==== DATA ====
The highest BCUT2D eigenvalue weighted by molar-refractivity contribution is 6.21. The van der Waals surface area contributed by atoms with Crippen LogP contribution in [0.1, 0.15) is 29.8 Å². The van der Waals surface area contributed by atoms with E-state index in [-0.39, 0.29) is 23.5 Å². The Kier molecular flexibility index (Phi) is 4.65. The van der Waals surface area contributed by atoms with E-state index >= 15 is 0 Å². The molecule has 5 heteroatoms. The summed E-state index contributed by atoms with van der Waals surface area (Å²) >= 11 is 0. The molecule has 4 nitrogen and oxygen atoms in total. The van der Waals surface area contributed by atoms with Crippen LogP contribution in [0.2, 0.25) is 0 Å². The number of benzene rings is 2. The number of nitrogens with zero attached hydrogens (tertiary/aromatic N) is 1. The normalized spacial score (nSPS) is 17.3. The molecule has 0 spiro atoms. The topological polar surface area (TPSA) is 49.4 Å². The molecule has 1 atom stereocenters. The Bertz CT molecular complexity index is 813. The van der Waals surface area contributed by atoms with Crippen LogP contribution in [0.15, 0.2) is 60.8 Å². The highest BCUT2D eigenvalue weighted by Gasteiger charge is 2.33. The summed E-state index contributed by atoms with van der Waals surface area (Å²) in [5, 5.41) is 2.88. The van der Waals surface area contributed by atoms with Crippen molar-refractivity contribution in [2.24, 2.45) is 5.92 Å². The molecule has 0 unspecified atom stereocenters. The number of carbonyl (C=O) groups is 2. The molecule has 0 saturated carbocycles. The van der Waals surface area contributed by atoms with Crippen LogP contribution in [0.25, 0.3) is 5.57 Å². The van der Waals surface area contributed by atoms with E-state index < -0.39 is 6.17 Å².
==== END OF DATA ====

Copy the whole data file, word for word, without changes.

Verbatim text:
The highest BCUT2D eigenvalue weighted by molar-refractivity contribution is 6.21. The van der Waals surface area contributed by atoms with Crippen LogP contribution in [0.1, 0.15) is 29.8 Å². The van der Waals surface area contributed by atoms with E-state index in [-0.39, 0.29) is 23.5 Å². The Kier molecular flexibility index (Phi) is 4.65. The van der Waals surface area contributed by atoms with E-state index >= 15 is 0 Å². The molecule has 5 heteroatoms. The summed E-state index contributed by atoms with van der Waals surface area (Å²) >= 11 is 0. The molecule has 4 nitrogen and oxygen atoms in total. The van der Waals surface area contributed by atoms with Crippen LogP contribution in [0.2, 0.25) is 0 Å². The number of benzene rings is 2. The number of nitrogens with zero attached hydrogens (tertiary/aromatic N) is 1. The normalized spacial score (nSPS) is 17.3. The molecule has 0 spiro atoms. The topological polar surface area (TPSA) is 49.4 Å². The molecule has 1 atom stereocenters. The Bertz CT molecular complexity index is 813. The van der Waals surface area contributed by atoms with Crippen LogP contribution in [0.15, 0.2) is 60.8 Å². The highest BCUT2D eigenvalue weighted by Gasteiger charge is 2.33. The summed E-state index contributed by atoms with van der Waals surface area (Å²) in [5, 5.41) is 2.88. The van der Waals surface area contributed by atoms with Crippen molar-refractivity contribution in [2.24, 2.45) is 5.92 Å². The molecule has 0 unspecified atom stereocenters. The number of carbonyl (C=O) groups is 2. The molecule has 0 saturated carbocycles. The van der Waals surface area contributed by atoms with Crippen LogP contribution in [0.25, 0.3) is 5.57 Å². The van der Waals surface area contributed by atoms with E-state index < -0.39 is 6.17 Å².